In September 1985 (later in certain countries), the album Walking Through Fire was released under the April Wine name; however, only Goodwyn and Greenway remained of the lineup from the previous album. Goodwyn released a self-titled solo album, and Brian Greenway also released an album following the band's break-up, but April Wine remained on hiatus for the remainder of the 1980s and early 1990s.

Rebirth

In 1988 Myles Goodwyn moved back to Canada from his home in the Bahamas. Although there was interest in an April Wine reunion, and the subject was discussed among the former members, other commitments prevented them from getting together until 1992. April Wine returned to the stage that year, starting with a free concert in Portage la Prairie, Manitoba. The reunited band consisted of Goodwyn, Greenway, returning drummer Jerry Mercer and bassist Jim Clench, who hadn't played with the band since 1975. Filling out the act was third guitarist Steve Segal. The band toured in both Canada and the US.

In 1993 the band released the first "true" April Wine album in a decade, titled Attitude. It was certified gold in Canada soon after its release. Segal remained with the band through one more studio release, 1994's Frigate.

The band released another album in 2001, entitled Back to the Mansion. Also in 2001, the band's song "Roller" was featured in the movie Joe Dirt. Then in 2003, they released the live album called Greatest Hits Live 2003.

In 2004 Silverline released April Wine's first DVD-A called From the Front Row ... Live!. From 2001 to 2004 their live shows included Carl Dixon (formerly of the bands Coney Hatch, and The Guess Who)[3] on guitars, keyboards and backing vocals.

April Wine entered into its 37th year as a band in 2006. On October 31 of that year, Aquarius Records released April Wine Rocks!, a new compilation of April Wine favourites, including a bonus live tune and a new album, entitled Roughly Speaking, was released on November 28, 2006.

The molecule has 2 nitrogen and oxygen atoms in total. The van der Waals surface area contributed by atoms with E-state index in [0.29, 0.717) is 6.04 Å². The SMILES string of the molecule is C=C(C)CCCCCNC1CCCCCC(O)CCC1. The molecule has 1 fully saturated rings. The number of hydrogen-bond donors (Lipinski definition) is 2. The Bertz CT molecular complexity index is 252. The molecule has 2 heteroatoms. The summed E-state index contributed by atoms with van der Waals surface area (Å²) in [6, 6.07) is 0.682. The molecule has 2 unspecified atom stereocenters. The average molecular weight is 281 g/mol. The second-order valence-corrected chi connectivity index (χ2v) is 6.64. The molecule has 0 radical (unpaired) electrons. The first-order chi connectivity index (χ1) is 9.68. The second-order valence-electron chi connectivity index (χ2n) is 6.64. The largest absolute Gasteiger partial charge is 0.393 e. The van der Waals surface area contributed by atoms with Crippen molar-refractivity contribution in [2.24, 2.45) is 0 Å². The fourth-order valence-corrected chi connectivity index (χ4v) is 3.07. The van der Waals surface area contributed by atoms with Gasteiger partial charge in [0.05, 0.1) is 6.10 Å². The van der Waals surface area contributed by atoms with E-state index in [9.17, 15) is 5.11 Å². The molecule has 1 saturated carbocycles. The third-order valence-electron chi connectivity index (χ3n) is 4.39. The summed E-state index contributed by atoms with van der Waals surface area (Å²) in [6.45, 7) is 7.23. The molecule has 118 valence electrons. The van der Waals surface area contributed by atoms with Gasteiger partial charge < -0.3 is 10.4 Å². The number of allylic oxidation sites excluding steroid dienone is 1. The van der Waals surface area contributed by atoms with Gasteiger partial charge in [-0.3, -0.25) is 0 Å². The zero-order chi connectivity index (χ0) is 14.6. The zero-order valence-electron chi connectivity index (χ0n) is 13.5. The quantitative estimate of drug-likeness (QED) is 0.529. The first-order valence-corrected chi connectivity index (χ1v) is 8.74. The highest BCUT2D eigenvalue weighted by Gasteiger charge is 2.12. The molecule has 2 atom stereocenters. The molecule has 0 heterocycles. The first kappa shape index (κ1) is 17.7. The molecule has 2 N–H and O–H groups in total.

By the end of 2006, Clench had left the band for the second time and was replaced by bassist Breen LeBoeuf in January 2007.[1][2] A year later, Mercer announced his retirement; his scheduled final show in Calgary Alberta, ringing in the 2009 new year, was cancelled due to bad weather. Mercer was replaced by drummer Blair Mackay in January 2009.

In 2010 April Wine was inducted into the Canadian Music Hall of Fame at the Juno Awards April 18, 2010 in St. John's, Newfoundland and Labrador.[17][18][19] Goodwyn and Greenway accepted the honour.

On November 3, 2010, former bassist Jim Clench died in a Montreal hospital after a battle with stage 4 lung cancer.[11][20][21][22]

LeBoeuf left April Wine in July 2011 and was replaced by Richard Lanthier from the Yes tribute band Close to the Edge. Mackay left April Wine in March 2012 and was succeeded by Roy "Nip" Nichol, who had performed with the Stacey Thorn Band, Sam Hill and most recently Spare Partz.

April Wine continues to tour across Canada annually and also plays festivals in Europe and in the United States, with the group now consisting of Goodwyn, Greenway, Lanthier, and drummer Roy "Nip" Nichol.

Former bassist Steve Lang died on February 4, 2017 at age 67 after suffering from Parkinson's disease.

Band members

Current members

  • Myles Goodwyn – vocals, guitar, keyboards (1969-1986, 1992–Present)
  • Brian Greenway – vocals, guitar (1977-1986, 1992–Present)
  • Richard Lanthier – bass, vocals (2011–Present)
  • Roy Nichol – drums, vocals (2012–Present)

Former members

  • Jimmy Henman – vocals, bass (1969-1971)
  • David Henman – guitar, vocals (1969-1973)
  • Ritchie Henman – drums, keyboards (1969-1973)
  • Jim Clench – bass, vocals (1971-1975, 1992-2006; died 2010)
  • Gary Moffet – guitar, backing vocals (1973-1984)
  • Jerry Mercer – drums (1973-1984, 1992-2008)
  • Steve Lang – bass, backing vocals (1975-1984; died 2017)
  • Daniel Barbe – keyboards (1985-1986)
  • Jean Pellerin – bass (1985-1986)
  • Marty Simon – drums (1985-1986)
  • Steve Segal – guitar (1992-1994)
  • Carl Dixon – guitar, keyboards, vocals (2001-2004)
  • Breen LeBoeuf – bass, vocals (2007-2011)
  • Blair Mackay – drums (2009-2012)

Timeline

April Wine band members
1969–1971
  • Myles Goodwyn-vocals, guitars
  • Jimmy Henman-vocals, bass
  • David Henman-vocals, guitar
  • Ritchie Henman-drums
1971–1973
  • Myles Goodwyn-vocals, guitars
  • Jim Clench-vocals, bass
  • David Henman-vocals, guitar
  • Ritchie Henman-drums
1973–1975
  • Myles Goodwyn-vocals, guitars
  • Jim Clench-vocals, bass
  • Gary Moffet-guitars, background vocals
  • Jerry Mercer-drums
1975–1977
  • Myles Goodwyn-vocals, guitars, keyboards
  • Gary Moffet-guitars, background vocals
  • Steve Lang-bass, background vocals
  • Jerry Mercer-drums
1977–1984
  • Myles Goodwyn-vocals, guitars, keyboards
  • Gary Moffet-guitars, background vocals
  • Steve Lang-bass, background vocals
  • Brian Greenway-vocals, guitars
  • Jerry Mercer-drums
1985–1986
  • Myles Goodwyn-vocals, guitars
  • Brian Greenway-vocals, guitars
  • Daniel Barbe-keyboards